Police admit wrong man busted in Conn. shooting

Connecticut Post Online (Bridgeport, Connecticut) 
Copyright 2006 MediaNews Group, Inc.
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BRIDGEPORT — A man held for allegedly trying to kill a city police officer was released Thursday after police said they had the wrong man.

"The state is as interested in exonerating the innocent as it is convicting the guilty," said Senior Assistant State's Attorney Joseph Corradino after dropping charges of attempted murder, criminal possession of a pistol and carrying a pistol without a permit against Edward Pettway.

Superior Court Judge Roland Fasano then granted the motion by Pettway's lawyer, Public Defender Joseph Bruckmann, to dismiss the charges.

Pettway, dressed in a yellow prison jumpsuit, had no comment as he left the courtroom.

The 26-year-old Pettway, of Maplewood Avenue, has been held at the Bridgeport Correctional Center since Aug. 18.

Pettway and 19-year-old Tyeshon King, who is still in custody, were accused of firing at Officer Samuel Leon on Aug. 13 in the city's East End.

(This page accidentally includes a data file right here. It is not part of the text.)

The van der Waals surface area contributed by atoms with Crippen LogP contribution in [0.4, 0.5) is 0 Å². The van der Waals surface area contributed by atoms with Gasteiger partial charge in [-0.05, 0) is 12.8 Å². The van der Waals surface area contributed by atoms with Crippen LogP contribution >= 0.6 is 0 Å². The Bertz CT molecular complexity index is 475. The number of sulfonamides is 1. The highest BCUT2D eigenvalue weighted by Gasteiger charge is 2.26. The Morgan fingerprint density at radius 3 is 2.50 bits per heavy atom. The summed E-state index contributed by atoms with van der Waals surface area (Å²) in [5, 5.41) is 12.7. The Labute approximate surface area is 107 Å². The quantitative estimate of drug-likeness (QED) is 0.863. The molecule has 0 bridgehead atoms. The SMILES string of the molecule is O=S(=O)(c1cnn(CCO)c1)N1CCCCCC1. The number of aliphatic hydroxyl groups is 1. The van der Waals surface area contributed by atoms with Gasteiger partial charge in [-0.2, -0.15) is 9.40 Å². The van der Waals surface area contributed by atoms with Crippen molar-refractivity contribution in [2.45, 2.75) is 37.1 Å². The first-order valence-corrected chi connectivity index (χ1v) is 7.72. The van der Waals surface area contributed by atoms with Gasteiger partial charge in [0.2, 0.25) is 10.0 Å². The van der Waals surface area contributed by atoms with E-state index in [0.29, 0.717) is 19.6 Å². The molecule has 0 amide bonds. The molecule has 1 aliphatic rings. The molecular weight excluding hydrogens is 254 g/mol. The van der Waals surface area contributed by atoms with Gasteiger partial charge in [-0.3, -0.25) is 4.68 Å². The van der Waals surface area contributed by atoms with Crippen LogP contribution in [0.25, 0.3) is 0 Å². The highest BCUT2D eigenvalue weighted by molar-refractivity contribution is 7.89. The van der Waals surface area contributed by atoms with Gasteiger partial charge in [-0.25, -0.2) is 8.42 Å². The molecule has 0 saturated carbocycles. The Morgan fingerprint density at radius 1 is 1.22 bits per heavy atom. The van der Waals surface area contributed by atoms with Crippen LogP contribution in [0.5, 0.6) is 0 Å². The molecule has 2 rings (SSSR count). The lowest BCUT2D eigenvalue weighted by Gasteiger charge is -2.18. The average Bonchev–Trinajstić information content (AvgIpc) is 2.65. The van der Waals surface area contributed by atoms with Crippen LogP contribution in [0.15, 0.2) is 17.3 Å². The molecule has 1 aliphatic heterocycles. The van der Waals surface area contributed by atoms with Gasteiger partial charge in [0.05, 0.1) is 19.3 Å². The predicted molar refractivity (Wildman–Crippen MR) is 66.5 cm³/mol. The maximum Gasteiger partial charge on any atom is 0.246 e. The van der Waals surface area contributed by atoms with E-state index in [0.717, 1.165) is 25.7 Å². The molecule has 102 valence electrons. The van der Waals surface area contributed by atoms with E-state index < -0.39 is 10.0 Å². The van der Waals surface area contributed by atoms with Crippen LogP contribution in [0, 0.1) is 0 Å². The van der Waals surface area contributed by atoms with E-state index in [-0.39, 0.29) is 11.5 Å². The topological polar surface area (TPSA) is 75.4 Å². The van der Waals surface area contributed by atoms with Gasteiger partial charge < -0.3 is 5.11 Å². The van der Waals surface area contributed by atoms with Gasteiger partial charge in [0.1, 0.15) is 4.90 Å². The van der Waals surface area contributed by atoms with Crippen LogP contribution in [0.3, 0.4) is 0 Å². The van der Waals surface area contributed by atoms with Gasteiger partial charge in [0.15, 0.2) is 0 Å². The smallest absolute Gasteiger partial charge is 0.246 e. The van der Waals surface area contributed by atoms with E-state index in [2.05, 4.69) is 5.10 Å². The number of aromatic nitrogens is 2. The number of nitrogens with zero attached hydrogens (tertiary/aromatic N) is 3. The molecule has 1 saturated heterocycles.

Leon managed to dive behind his police car to avoid being hit. Several bullets struck the car where he had been standing.

According to police, Leon attempted to question the two men after he saw them acting suspiciously near some unattended construction equipment at Williston Street and Seaview Avenue. But police said the two men pulled out pistols and began firing at Leon as he hunched down behind his car. One of the men stated: "I think he is dead" after they finished shooting, police said.

Leon managed to fire at the men as they ran off, but neither was hit.

King was later captured hiding on a second-floor porch on Seaview Avenue. But the second man initially eluded capture.

Police said Leon identified Pettway in a police photo database as the second assailant.

But Corradino said that while being taken into custody, Pettway told police he had an alibi for the time of the crime. He said when police checked out the alibi, they found it held up, and that Pettway did not shoot at the officer.

"This shows it pays to be honest with the police, because they do check out your story," Corradino added.

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